Skip Navigation

Institute for Global Tobacco Control

JHSPH Credit Courses in Tobacco Control

The Johns Hopkins Bloomberg School of Public Health is one of the first schools of public health in the U.S. to offer courses dedicated entirely to tobacco control. The school’s offerings in tobacco control include the following credit courses:

Global Tobacco Control (3 credits)

Introduces tobacco control strategies, policies, and practices to provide an understanding of what is being done to address this public health problem. Provides a historical context in which to understand the consequences of smoking and tobacco use. Provides a framework to understand how tobacco control has evolved and to understand practical approaches to tobacco prevention, control, cessation, advocacy, surveillance, and evaluation being implemented in the U.S. and in other countries. Discusses the transnational tobacco companies and their role in undermining actions to control tobacco use. Examines international tobacco control issues including the determinants of tobacco addiction, tobacco control strategies, tobacco products such as novel tobacco products (e.g., e-cigarettes), tobacco industry strategies, the Framework Convention on Tobacco Control (FCTC), legal foundations for regulation, and basic surveillance and evaluation methods using lectures, case studies, and discussion.

Intro to Qualitative Methods for Tobacco Control (3 credits)

Introduces students to applied research techniques used in tobacco control including direct observational studies, interviewing and focus groups, and analysis of tobacco industry documents. Guides students on the use of qualitative data collection techniques and provides examples of usage of these techniques. Introduces students to the use of the on-line databases and repositories of tobacco industry documents.

Implementation and Evaluation for Tobacco Control (3 credits)

Studies global tobacco control methods in depth. Focuses on designing, implementing, and evaluating tobacco control interventions based on the need of a specific region or country. Highlights the use of multi-level solutions linking policy, communication, prevention, education, regulation, advocacy, and community organizing to address the interdisciplinary problem of tobacco use.

Applying the Social Ecological Model in Tobacco Control and Climate Change (3 credits)

Tobacco use and climate change are causing immeasurable damage to the health of entire populations as well as causing enormous economic, environmental and societal impacts. Both are exacerbating existing health disparities and placing severe health burdens on already vulnerable populations. There are important lessons to be learned from the over 50 year tobacco control efforts in the US and globally. By highlighting effective approaches (policy, litigation, media and advocacy), using the social ecological model of change, and addressing the interference from powerful industries, a model of effective public health movements will be illustrated.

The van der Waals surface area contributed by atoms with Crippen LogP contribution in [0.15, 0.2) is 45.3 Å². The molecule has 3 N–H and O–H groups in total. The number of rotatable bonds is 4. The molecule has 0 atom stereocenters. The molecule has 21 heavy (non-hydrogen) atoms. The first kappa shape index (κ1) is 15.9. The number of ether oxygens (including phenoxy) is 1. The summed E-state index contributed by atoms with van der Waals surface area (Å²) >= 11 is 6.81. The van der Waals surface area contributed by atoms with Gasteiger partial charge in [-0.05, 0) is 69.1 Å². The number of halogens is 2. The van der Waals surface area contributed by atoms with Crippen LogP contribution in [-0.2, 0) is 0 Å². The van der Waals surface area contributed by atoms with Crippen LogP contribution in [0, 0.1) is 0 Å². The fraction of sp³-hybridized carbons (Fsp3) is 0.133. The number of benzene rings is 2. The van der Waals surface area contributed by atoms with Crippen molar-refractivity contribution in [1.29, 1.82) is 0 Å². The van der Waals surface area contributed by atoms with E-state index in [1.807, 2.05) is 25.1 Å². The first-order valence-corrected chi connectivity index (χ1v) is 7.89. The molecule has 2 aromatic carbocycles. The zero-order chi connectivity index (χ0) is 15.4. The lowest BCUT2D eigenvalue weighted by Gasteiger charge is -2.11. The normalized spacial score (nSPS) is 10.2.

Health Communication Programs for Tobacco Control (4 credits)

This online course focuses on the step-by-step design, implementation, evaluation, and critique of communication programs designed to change behavior. Allows students to create actual health communication campaigns guided by P-Process worksheets.

Policy Interventions for Behavior Change (3 credits)

Examines the major theoretical frameworks (e.g., policy streams, advocacy coalition framework, punctuated equilibrium theory, ambiguity-conflict model) relevant to the development, enactment, implementation and evaluation of policy interventions that support health behavior change. Explores the roles of ideas, interests, institutions and key actors in the policy process. Discusses how the environment can be influenced to improve the chances of implementing effective interventions to improve the public’s health. Includes case studies from the areas of tobacco control, alcohol, HIV/AIDS, obesity/physical activity, and other health topics to critically explore the strengths and limitations of policy change theories as they relate to current hot topics in the area of health, behavior and society.

The Economics of Tobacco Control (1 credit)

This online course introduces students to the economic tools and analysis used to confront the public health challenges caused by smoking. Reviews the evidence of the health and economic consequences of tobacco use. Emphasizes the rationale for increases in taxes, financial incentives to discontinue tobacco cultivation, and regulatory measures such as bans on smoking in public places and restrictions on access for minors. Provides economic tools and background information for public health specialists, policymakers, the news media, and others interested in using evidence-based policy to prioritize and address public health concerns related to tobacco control.